The fight against financial crime raged on worldwide this past week, as the Japanese government were reported to be planning stiffer rules to stop criminals laundering money using cryptocurrencies; South African tax authorities took aim at tax evaders who plunder the profits of wildlife crime; and the U.S. Department of Justice charged three criminals over a multi-million-dollar scam sandwiched between the ledgers of a New Jersey deli.
Find out more on these stories below.
Japanese government plans to tighten remittance rules for crypto exchanges in effort to counter money laundering
The Japanese government’s plans to stiffen cryptocurrency exchange remittance rules, a measure aimed at countering criminals using the digital platforms to launder money, was reported by a national newspaper, the Nikkei, on 27 September 2022.
The planned new rules would require crypto exchanges to share client data, including names and addresses, when cryptocurrency is transferred from one platform to another.
The move is intended to enhance the tracking abilities of Japanese authorities and to help them apprehend the illicit financial flows of criminals currently abusing the relative anonymity of crypto exchange transfer rule.
It would also help bring Japan in line with the global financial crime watchdog, the Financial Action Task Force’s (FATF) 16th Recommendation, the so-called ‘travel rule’, which aims to counter crypto-based financial crime and align digital currency transfer reporting requirements with those expected of traditional financial institutions.
The new rules will be included in Japan’s Act on Prevention of Transfer of Criminal Proceeds. A bill proposing the amendments are scheduled to be debated in the country’s parliament in October 2022, with implementation looming as soon as May 2023.
Digital currency exchange operators who do not honour these new obligations when they arrive are potentially set to face criminal penalties and other sanctions.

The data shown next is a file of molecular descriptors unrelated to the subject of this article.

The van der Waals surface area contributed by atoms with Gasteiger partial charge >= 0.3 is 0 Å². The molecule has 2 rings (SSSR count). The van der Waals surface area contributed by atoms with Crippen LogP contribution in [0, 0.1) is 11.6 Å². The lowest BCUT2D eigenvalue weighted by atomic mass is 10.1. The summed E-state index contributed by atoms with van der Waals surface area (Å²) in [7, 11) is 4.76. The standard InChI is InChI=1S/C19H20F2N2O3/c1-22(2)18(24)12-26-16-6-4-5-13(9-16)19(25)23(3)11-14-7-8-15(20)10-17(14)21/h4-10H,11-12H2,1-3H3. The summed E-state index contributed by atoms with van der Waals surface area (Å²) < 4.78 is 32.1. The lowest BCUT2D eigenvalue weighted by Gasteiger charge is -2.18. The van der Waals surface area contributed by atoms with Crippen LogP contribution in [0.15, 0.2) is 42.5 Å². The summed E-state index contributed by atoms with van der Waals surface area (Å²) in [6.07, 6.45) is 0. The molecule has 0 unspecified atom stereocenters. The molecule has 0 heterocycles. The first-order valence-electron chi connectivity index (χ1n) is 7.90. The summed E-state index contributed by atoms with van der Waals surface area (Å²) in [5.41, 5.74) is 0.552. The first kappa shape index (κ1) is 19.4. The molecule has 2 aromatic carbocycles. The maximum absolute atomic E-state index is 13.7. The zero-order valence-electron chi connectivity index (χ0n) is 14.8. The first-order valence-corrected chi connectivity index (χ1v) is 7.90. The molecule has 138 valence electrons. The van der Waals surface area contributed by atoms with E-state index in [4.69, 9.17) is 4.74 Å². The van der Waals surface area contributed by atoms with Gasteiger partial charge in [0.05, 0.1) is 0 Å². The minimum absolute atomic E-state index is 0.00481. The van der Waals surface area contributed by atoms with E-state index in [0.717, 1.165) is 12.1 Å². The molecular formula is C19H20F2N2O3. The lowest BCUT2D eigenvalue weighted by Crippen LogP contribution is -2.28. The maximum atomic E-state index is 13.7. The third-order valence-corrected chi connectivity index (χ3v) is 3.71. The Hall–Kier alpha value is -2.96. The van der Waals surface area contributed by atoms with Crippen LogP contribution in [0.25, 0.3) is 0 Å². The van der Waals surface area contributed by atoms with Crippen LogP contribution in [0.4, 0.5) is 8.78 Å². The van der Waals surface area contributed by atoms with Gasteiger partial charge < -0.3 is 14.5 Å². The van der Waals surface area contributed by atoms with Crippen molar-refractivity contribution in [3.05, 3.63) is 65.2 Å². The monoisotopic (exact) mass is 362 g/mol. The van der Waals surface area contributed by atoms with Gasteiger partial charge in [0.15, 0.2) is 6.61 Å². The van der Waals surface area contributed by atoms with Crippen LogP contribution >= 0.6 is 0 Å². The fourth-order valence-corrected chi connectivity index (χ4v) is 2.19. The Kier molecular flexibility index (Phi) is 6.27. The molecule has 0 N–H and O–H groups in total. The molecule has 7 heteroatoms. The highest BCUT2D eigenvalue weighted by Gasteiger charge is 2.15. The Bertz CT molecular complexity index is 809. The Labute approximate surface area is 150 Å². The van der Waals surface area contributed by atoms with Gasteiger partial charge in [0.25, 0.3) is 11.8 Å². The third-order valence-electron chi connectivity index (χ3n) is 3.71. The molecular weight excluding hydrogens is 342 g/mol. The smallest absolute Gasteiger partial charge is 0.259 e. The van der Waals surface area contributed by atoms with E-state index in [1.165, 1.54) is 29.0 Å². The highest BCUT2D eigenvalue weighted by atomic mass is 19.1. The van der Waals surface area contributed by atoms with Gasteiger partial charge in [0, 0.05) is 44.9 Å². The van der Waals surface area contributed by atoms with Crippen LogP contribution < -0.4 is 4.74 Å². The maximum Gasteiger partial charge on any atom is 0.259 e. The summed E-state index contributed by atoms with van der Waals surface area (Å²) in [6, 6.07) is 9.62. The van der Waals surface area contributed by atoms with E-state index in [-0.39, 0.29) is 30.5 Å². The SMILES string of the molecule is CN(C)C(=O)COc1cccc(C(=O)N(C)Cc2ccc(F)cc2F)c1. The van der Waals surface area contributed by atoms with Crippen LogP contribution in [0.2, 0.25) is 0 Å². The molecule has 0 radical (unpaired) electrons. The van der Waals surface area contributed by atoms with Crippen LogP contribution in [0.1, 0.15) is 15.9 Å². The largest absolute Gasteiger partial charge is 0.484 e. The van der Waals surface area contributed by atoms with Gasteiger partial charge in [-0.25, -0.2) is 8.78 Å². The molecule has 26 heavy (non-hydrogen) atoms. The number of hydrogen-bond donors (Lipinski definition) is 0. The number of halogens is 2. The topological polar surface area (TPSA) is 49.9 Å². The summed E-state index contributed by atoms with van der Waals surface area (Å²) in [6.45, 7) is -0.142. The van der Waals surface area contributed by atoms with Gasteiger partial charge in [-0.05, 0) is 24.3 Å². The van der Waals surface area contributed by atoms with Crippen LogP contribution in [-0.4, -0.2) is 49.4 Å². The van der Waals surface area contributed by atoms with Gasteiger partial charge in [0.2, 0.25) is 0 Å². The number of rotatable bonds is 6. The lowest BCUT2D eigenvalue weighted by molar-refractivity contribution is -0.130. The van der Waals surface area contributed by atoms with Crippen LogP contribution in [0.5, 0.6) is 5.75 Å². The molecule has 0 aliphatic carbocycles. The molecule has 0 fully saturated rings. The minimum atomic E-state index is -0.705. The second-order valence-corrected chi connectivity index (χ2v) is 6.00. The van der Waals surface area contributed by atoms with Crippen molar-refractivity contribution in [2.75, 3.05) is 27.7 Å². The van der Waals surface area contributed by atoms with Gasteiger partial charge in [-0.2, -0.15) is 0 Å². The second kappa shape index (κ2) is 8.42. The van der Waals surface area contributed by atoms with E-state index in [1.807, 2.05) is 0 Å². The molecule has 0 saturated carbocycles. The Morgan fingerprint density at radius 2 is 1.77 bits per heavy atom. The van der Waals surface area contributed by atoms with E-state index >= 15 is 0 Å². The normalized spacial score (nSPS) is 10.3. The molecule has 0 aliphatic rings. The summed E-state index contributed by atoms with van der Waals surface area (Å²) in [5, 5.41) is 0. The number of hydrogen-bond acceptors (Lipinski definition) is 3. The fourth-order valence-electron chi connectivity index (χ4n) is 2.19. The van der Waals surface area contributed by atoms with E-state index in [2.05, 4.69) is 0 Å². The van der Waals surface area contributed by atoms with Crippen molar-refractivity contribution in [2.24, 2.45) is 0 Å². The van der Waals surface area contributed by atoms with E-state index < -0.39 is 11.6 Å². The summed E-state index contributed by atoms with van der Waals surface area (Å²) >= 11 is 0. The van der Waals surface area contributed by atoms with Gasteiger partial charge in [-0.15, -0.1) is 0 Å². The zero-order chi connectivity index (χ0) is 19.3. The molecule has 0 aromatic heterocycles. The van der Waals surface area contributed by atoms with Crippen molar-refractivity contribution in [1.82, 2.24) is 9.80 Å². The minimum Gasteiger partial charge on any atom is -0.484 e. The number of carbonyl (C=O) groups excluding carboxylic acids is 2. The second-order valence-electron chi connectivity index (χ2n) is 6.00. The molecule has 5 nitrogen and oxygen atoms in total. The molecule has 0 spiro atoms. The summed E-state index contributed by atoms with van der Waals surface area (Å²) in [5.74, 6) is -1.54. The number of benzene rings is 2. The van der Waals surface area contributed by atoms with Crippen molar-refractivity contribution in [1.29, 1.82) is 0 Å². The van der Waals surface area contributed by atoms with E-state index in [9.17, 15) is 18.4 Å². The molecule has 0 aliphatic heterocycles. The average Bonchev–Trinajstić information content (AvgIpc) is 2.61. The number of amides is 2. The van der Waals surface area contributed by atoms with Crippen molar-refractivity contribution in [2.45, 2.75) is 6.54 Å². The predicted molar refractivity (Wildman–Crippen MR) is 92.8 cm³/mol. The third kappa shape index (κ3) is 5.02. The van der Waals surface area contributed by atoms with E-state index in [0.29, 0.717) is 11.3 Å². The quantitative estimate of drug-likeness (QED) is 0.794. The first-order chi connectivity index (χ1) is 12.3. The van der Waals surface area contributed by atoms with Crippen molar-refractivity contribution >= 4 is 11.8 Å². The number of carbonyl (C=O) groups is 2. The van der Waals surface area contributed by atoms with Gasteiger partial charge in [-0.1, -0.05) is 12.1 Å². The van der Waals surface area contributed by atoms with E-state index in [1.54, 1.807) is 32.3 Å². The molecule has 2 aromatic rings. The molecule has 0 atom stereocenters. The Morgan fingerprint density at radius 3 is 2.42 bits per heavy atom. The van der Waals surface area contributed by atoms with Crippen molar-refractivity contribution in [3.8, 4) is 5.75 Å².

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South African Revenue Service deploys specialised units against tax evaders profiting from wildlife trafficking
The South African Revenue Service (SARS), the government tax and customs agency, is engaging specialised internal units to help hunt down those who are not compliant, specifically those benefitting from tax evasion and/or the proceeds generated by wildlife trafficking and its associated financial crimes. The units will focus on auditing suspected wildlife crime-linked tax evaders and other criminals.
The news followed SARS’ announcement on 22 September 2022, World Rhino Day, that a multi-agency law enforcement operation had netted several arrests, which resulted in the seizure of assets and cash. Subsequent tax investigations resulted in criminal charges, legal recovery of goods, and civil actions being taken against the accused, whose ranks included rhino poachers.
SARS Commissioner Edward Kieswetter lamented not only the threat that wildlife trafficking presents to endangered species like the rhinoceros and the pangolin, but also the negative effect that it has on South Africa’s tourism industry, which employs 1.1 million people and generates R268m (4.3%) of South Africa’s GDP annually.
SARS concluded its statement by noting that “on the rhino day, it is encouraging that SARS acting with other law enforcement is working hard to preserve this national heritage while dealing with crimes of tax evasion and wildlife trafficking and money laundering.”
US authorities charge three with fraud and money laundering in $100m scheme set in New Jersey deli
Prosecutors alleged that the trio orchestrated an international market manipulation scheme which involved inflating the value of a company linked to a small-town Paulsboro delicatessen to the tune of approximately $1m.
All three of the accused- James Patten, Peter Coker Sr, and his son Peter Coker Jr (who is still at large)- were charged with having committed securities fraud and with conspiring to commit both securities fraud and manipulate securities prices. Patten was charged further with additional counts of securities manipulation, wire fraud, and money laundering.
Prosecutors alleged that between 2014 and September 2022, the trio engaged in ‘match and wash trades’, whereby the perceived value of shares is illegally and deliberately misrepresented, effectively benefitting both those buying and selling, through two companies run by Hometown International: the Deli and E-Waste Corporation. Hometown’s value was bumped up by 939%, while E-Waste’s increased by 19,900%. The deli’s paltry turnover, however, totalled less than $40,000 per year.
As well as the prison sentences and significant financial penalties the accused face if convicted, the US Securities and Exchange Commission (SEC) has filed a separate civil complaint against the trio, which seeks to enforce further financial penalties and future restrictions on their trading activities.
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